Tobacco plant may aid in treating diabetes, arthritis
Tobacco plants can be used to produce an anti-inflammatory protein that can have powerful therapeutic potential for treating conditions like Type-2 diabetes, stroke, dementia and arthritis, more effectively and at an affordable price, researchers say.
A team from the University of Western Ontario and Lawson Health Research Institute in Canada used tobacco plants to produce large quantities of a human protein called Interleukin 37, or IL-37 -- naturally produced in the human kidney in very small quantities.
"This protein is a master regulator of inflammation in the body, and has been shown in pre-clinical models to be effective in treating a whole host of inflammatory and autoimmune diseases," said Tony Jevnikar, professor at Western.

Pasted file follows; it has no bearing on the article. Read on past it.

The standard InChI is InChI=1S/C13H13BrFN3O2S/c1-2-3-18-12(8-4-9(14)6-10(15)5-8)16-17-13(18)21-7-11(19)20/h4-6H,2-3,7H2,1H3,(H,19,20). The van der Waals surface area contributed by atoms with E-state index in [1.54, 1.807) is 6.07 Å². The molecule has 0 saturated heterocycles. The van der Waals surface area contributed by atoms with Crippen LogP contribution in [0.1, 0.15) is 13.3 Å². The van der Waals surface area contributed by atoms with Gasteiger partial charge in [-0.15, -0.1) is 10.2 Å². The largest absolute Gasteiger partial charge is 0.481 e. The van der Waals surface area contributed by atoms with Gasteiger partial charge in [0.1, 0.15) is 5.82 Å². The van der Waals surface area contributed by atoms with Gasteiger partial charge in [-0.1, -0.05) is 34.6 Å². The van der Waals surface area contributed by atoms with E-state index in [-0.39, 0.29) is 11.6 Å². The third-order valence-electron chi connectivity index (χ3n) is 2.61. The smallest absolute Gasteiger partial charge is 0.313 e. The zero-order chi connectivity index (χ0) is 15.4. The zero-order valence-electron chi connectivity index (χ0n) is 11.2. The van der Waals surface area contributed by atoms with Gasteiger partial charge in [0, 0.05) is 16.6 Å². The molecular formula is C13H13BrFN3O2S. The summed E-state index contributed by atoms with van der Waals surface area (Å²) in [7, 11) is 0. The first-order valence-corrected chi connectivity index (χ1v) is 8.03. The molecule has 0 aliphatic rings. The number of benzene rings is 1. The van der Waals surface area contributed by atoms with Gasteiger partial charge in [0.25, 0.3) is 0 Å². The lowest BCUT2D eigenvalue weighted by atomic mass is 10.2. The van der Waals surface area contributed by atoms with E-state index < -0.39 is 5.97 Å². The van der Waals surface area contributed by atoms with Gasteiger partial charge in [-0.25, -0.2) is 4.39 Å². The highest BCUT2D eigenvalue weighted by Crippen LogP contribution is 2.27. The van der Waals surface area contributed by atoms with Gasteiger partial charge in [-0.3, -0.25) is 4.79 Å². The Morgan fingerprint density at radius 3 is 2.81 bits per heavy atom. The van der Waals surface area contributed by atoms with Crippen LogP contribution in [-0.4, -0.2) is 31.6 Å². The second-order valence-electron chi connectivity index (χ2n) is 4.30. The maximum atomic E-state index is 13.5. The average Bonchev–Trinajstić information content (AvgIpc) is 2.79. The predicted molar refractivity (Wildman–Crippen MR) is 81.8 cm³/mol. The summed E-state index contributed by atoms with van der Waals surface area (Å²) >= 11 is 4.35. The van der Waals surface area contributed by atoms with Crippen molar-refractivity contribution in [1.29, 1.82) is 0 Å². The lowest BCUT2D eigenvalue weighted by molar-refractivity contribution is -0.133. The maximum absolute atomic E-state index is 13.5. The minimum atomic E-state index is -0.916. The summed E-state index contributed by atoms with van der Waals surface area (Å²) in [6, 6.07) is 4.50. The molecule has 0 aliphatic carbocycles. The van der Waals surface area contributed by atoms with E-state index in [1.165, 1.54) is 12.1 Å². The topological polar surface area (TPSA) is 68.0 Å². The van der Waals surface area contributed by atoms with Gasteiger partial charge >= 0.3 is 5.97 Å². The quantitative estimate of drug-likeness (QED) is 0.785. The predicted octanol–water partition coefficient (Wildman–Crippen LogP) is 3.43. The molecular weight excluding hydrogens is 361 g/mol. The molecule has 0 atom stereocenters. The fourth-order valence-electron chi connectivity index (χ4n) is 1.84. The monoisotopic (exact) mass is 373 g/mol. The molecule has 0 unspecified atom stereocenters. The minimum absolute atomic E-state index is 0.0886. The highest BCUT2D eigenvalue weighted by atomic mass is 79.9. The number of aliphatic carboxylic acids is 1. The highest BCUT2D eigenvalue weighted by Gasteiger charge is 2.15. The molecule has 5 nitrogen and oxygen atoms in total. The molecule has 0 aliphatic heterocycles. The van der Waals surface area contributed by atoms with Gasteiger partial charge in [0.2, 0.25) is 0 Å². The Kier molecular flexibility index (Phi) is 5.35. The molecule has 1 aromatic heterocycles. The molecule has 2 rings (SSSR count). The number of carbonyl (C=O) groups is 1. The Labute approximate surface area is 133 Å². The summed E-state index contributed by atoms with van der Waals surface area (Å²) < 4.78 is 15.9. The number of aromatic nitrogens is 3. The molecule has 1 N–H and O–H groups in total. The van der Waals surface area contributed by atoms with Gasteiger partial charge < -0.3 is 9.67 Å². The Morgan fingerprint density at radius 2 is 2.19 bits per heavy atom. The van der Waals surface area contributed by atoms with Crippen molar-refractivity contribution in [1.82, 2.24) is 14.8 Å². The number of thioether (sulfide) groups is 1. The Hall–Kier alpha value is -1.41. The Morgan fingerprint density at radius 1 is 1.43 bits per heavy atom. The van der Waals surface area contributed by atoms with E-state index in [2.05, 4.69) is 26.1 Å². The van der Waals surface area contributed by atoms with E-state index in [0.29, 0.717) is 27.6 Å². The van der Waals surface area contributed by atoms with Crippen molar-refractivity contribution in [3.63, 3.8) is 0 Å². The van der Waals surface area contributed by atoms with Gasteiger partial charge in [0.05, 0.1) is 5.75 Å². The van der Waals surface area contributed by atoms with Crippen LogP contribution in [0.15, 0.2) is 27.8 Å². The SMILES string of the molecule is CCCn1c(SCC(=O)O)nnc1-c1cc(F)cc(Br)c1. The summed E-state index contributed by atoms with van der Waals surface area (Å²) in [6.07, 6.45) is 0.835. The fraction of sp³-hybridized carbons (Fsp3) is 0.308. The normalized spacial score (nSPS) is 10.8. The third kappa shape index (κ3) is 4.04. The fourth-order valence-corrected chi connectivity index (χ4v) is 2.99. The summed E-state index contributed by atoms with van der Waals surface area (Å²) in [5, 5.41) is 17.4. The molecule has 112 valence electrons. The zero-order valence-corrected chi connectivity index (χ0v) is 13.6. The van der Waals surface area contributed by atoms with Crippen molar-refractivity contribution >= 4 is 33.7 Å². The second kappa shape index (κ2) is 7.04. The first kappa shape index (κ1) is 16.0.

"The human kidney produces IL-37, but not nearly enough to get us out of an inflammation injury."
While IL-37 has shown promise in animal models, it's use clinically has been limited because of the inability to produce it in large quantities at a price that is feasible clinically. Currently, it can be made in very small amounts using the bacteria E. coli, but at a very high cost.
That's where the tobacco plants come in and pave the way to provide treatments that are effective and affordable, according to the study published in the journal Plant Cell Reports.
"The plants offer the potential to produce pharmaceuticals in a way that is much more affordable than current methods," said Shengwu Ma, a scientist at Lawson.
"Tobacco is high-yield, and we can temporarily transform the plant so that we can begin making the protein of interest within two weeks."
The team is now investigating the effect that IL-37 has for preventing organ injury during transplantation. When an organ is removed for transplantation and then transferred to a recipient, inflammation occurs when the blood flow is restored to the organ.